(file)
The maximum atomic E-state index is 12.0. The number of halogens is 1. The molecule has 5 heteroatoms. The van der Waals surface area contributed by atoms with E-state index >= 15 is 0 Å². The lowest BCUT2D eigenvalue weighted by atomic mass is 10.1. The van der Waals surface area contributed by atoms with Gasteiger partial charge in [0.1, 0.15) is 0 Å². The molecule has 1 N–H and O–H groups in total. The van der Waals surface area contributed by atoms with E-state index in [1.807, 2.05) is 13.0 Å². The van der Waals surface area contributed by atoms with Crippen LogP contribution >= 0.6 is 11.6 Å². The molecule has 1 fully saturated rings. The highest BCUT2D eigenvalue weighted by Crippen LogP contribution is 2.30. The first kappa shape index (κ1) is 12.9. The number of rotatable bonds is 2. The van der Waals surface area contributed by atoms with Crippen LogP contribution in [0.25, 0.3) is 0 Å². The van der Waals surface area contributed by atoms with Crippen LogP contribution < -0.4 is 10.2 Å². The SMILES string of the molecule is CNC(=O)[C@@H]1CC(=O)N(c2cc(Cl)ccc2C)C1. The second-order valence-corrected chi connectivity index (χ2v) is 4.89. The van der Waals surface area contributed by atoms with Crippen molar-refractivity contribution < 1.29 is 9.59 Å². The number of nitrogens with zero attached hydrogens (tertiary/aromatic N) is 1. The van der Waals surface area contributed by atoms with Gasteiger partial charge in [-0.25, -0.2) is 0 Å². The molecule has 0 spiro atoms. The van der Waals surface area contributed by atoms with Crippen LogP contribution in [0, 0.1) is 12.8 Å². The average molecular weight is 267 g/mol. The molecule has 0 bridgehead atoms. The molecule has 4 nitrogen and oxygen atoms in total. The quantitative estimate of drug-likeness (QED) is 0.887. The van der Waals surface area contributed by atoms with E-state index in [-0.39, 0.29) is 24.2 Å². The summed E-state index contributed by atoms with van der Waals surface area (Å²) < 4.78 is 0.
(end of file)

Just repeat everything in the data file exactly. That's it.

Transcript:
The maximum atomic E-state index is 12.0. The number of halogens is 1. The molecule has 5 heteroatoms. The van der Waals surface area contributed by atoms with E-state index >= 15 is 0 Å². The lowest BCUT2D eigenvalue weighted by atomic mass is 10.1. The van der Waals surface area contributed by atoms with Gasteiger partial charge in [0.1, 0.15) is 0 Å². The molecule has 1 N–H and O–H groups in total. The van der Waals surface area contributed by atoms with E-state index in [1.807, 2.05) is 13.0 Å². The van der Waals surface area contributed by atoms with Crippen LogP contribution >= 0.6 is 11.6 Å². The molecule has 1 fully saturated rings. The highest BCUT2D eigenvalue weighted by Crippen LogP contribution is 2.30. The first kappa shape index (κ1) is 12.9. The number of rotatable bonds is 2. The van der Waals surface area contributed by atoms with Crippen LogP contribution in [0.25, 0.3) is 0 Å². The van der Waals surface area contributed by atoms with Crippen LogP contribution < -0.4 is 10.2 Å². The SMILES string of the molecule is CNC(=O)[C@@H]1CC(=O)N(c2cc(Cl)ccc2C)C1. The second-order valence-corrected chi connectivity index (χ2v) is 4.89. The van der Waals surface area contributed by atoms with Crippen molar-refractivity contribution < 1.29 is 9.59 Å². The number of nitrogens with zero attached hydrogens (tertiary/aromatic N) is 1. The van der Waals surface area contributed by atoms with Gasteiger partial charge in [-0.25, -0.2) is 0 Å². The molecule has 0 spiro atoms. The van der Waals surface area contributed by atoms with Crippen LogP contribution in [0, 0.1) is 12.8 Å². The average molecular weight is 267 g/mol. The molecule has 0 bridgehead atoms. The molecule has 4 nitrogen and oxygen atoms in total. The quantitative estimate of drug-likeness (QED) is 0.887. The van der Waals surface area contributed by atoms with E-state index in [-0.39, 0.29) is 24.2 Å². The summed E-state index contributed by atoms with van der Waals surface area (Å²) < 4.78 is 0.